Most of the progress so far at Hudson Yards has been on the eastern edge of the site, with 30 Hudson Yards the only tower that’s currently above ground level. But with the decking-over of the Eastern Yards now wrapped-up, YIMBY reader ILNY took the following photos showing that work is finally about to begin on 15 Hudson Yards.
With the first of Related’s Hudson Yards towers now inching towards its pinnacle, it should come as no surprise that other developers with nearby sites are also beginning to move ahead with plans of their own. Kuafu Properties and Siras Development are building a 700-foot tall 42-story mixed-use tower at 470 Eleventh Avenue, between 37th and 38th Streets, and YIMBY has a fresh set of close-up renderings that also show some slight modifications to the “lantern-inspired” design.
Tishman Speyer is in the process of acquiring the development site at 550 West 37th Street — on 11th Avenue, between West 36th and 37th streets — in the Hudson Yards district, for $185 million. According to Crain’s Business, the parcel boasts 735,000 square feet of mixed-use building potential, but can be expanded to roughly 1.7 million square feet with the purchase of bonus air rights. The developer also plans a significant tower at 435 10th Avenue, a few blocks to the south.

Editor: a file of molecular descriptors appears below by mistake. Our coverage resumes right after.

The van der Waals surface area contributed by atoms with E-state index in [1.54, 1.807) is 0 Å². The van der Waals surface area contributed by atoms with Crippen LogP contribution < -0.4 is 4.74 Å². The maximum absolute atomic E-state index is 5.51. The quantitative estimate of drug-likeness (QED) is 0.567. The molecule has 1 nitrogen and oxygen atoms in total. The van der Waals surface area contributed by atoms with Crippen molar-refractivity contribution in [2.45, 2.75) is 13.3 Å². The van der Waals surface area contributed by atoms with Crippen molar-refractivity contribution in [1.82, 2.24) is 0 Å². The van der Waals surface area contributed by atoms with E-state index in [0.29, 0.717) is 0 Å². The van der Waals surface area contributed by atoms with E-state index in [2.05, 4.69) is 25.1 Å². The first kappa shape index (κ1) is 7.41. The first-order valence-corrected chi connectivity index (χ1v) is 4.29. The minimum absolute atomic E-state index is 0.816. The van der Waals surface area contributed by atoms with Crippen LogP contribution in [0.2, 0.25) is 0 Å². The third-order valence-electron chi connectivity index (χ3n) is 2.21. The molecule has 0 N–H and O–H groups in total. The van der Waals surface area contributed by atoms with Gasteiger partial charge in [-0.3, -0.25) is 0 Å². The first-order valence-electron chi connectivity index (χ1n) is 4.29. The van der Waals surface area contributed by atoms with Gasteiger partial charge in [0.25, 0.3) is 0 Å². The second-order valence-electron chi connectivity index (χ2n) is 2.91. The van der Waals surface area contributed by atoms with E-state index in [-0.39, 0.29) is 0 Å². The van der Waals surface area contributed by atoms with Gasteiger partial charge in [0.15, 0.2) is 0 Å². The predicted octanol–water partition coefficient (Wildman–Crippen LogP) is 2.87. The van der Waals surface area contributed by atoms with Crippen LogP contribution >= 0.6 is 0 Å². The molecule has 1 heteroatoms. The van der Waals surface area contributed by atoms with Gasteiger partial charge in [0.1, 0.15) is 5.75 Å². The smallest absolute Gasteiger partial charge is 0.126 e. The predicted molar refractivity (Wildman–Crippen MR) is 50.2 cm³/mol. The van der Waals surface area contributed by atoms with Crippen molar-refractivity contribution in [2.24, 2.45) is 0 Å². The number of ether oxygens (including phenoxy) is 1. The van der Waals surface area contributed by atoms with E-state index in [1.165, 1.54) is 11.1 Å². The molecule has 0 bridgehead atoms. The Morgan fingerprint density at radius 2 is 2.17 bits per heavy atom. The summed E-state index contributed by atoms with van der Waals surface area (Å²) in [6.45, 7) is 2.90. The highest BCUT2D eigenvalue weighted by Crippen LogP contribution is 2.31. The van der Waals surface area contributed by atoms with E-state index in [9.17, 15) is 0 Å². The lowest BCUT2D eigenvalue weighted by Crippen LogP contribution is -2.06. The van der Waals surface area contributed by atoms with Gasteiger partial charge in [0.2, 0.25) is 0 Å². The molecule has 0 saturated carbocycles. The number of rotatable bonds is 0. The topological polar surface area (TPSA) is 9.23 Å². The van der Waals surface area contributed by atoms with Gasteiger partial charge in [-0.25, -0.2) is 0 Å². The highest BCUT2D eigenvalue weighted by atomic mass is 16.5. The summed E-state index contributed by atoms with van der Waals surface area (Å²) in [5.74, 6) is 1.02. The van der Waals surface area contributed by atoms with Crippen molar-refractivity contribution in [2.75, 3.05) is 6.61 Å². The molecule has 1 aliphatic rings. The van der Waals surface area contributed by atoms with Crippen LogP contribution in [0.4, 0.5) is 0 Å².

YIMBY has word that the 100,000-ton steel order placed for the construction of Related’s Hudson Yards development is now making its way to the Far West Side, and Curbed has photographic evidence. Dubbed “The Shops & Restaurants at Hudson Yards”, the seven-story, 1 million square-foot retail base being built between 10 and 30 Hudson Yards will feature 100 different establishments, and is scheduled to open in 2018.
Visualhouse sent along a rendering of the Manhattan skyline circa 2030, and the vista will be far more impressive than today’s, with supertalls set to line both 57th Street and the Far West Side. The image leaves out the new World Trade Center as well as several major projects in Midtown and on the Far West Side (and Nordstrom is also missing its cantilever), but the picture gives a good idea of the changes New Yorkers can expect over the next few years, even though the approximation is likely closer to 2020 than 2030, given that all depicted additions (besides 15 Penn) should be complete by 2018/2019.